KANNAPOLIS, North Carolina (Oct. 4, 2016) – No. 14 Mobil 1/Rev The Vote Chevrolet driver Tony Stewart isn’t going to win his fourth Sprint Cup championship in 2016, but the future NASCAR Hall of Famer is quick to say he’s not going to let that diminish what he sees as a successful 18th and final season in NASCAR Sprint Cup Series racing.

“Sure, I’m disappointed as any competitor would be,” said Stewart, whose 13th-place finish Sunday at Dover (Del.) International Speedway left him 13th in points after the Round of 16 in NASCAR’s 2016 Chase for the Sprint Cup. Only 12 of the 16 Chase drivers advanced to the Round of 12 that begins with Saturday night’s Bank of America 500 at Charlotte (N.C.) Motor Speedway.

“I’m not going to let falling out of the Chase ruin what I think has been a really good year,” Stewart said. “There are still a lot of races left and we are going to go out and try to win a few more. We’ve had a lot of fun this season and that’s not going to stop because we are out of the Chase.

“We gave it our best at Chicago, New Hampshire and Dover. We made our car much better throughout the weekend in Dover and I was pretty proud we could walk out of there with a 13th-place finish. It just wasn’t good enough this year to advance.”

Stewart announced a year ago that 2016 would be his final season in NASCAR Sprint Cup racing. But he’s been more than competitive during his swan song. He’s logged five top-five finishes and seven top-10s in 21 races in 2016. He also returned to victory lane in June when he won on the road course at Sonoma (Calif.) International Raceway.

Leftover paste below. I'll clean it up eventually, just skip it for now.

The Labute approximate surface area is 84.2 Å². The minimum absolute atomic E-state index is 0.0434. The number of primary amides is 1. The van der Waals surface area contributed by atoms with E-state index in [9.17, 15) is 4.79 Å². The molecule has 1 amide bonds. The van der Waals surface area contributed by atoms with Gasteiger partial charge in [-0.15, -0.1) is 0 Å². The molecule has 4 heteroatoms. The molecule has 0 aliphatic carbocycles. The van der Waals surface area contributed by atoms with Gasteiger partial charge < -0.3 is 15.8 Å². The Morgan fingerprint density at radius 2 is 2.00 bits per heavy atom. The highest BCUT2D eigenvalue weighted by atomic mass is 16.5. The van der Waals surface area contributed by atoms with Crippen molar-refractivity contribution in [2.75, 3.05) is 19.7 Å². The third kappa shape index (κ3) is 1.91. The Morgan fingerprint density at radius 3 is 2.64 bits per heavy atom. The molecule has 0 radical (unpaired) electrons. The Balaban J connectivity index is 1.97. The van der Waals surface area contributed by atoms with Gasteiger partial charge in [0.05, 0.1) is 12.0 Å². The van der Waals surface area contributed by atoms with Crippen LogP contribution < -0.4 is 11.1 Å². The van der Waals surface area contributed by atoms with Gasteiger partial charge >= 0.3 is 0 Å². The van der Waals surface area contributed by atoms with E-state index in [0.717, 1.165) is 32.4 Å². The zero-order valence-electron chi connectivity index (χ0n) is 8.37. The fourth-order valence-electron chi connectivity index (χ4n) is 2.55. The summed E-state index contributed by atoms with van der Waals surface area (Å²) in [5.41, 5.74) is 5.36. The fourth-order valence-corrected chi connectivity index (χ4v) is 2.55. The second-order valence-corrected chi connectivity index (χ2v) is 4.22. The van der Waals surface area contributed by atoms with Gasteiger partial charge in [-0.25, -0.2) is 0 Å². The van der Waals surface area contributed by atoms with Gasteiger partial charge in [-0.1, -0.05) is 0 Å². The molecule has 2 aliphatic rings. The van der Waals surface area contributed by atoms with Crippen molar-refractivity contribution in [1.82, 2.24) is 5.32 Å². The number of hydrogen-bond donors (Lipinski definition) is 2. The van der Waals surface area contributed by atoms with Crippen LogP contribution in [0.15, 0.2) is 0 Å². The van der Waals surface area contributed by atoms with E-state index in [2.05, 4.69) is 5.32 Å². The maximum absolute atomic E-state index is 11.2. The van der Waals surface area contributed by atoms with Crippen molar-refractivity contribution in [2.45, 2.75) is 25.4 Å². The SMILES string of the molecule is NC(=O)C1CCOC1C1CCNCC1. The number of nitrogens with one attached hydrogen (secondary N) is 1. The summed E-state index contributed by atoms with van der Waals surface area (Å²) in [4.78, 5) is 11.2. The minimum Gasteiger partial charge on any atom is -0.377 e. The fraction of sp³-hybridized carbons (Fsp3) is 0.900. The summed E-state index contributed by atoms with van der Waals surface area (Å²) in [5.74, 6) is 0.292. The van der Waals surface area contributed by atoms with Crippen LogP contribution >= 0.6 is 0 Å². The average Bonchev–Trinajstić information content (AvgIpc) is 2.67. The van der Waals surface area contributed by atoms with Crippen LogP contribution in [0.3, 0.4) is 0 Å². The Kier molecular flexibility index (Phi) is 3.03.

Stewart has several goals for the final seven races of his career. His next victory will be the 50th in his career and tie him for 11th place all-time with NASCAR Hall of Famers Ned Jarrett and Junior Johnson. There would be no better place to reach that milestone than Charlotte, where he’ll make his 35th career start. Stewart won the fall race in 2003 and has posted six top-fives and 13 top-10s, plus he led a total of 701 laps in his 34 career Sprint Cup starts there. His average Charlotte start is 16.4, his average finish is 14.8, and he has a lap-completion rate of 96.5 percent.  

“Charlotte certainly has special memories for me,” Stewart said. “Making one more memory would be really cool.”

One those special memories includes his inaugural victory for Stewart-Haas Racing (SHR) in 2009 at the non-points NASCAR Sprint All-Star Race. It launched SHR on a path to 35 wins in 800 races, plus championships for Stewart in 2011 and Kevin Harvick in 2014. 

SHR headquarters in Kannapolis is about 10 miles from the Charlotte track. Shop employees who normally don’t travel the 36-race NASCAR schedule usually attend Charlotte to watch their team race. They’ll see Stewart will introduce a new corporate partner on the deck lid of the No. 14 at Charlotte in Rev The Vote – a non-partisan organization whose mission is to increase voter registration among the millions of unregistered motorsports fans in the United States.

While Stewart might not be a title contender in 2016, there’s still more items on his to-do list in the final seven races of his storied career and it begins this weekend in Charlotte.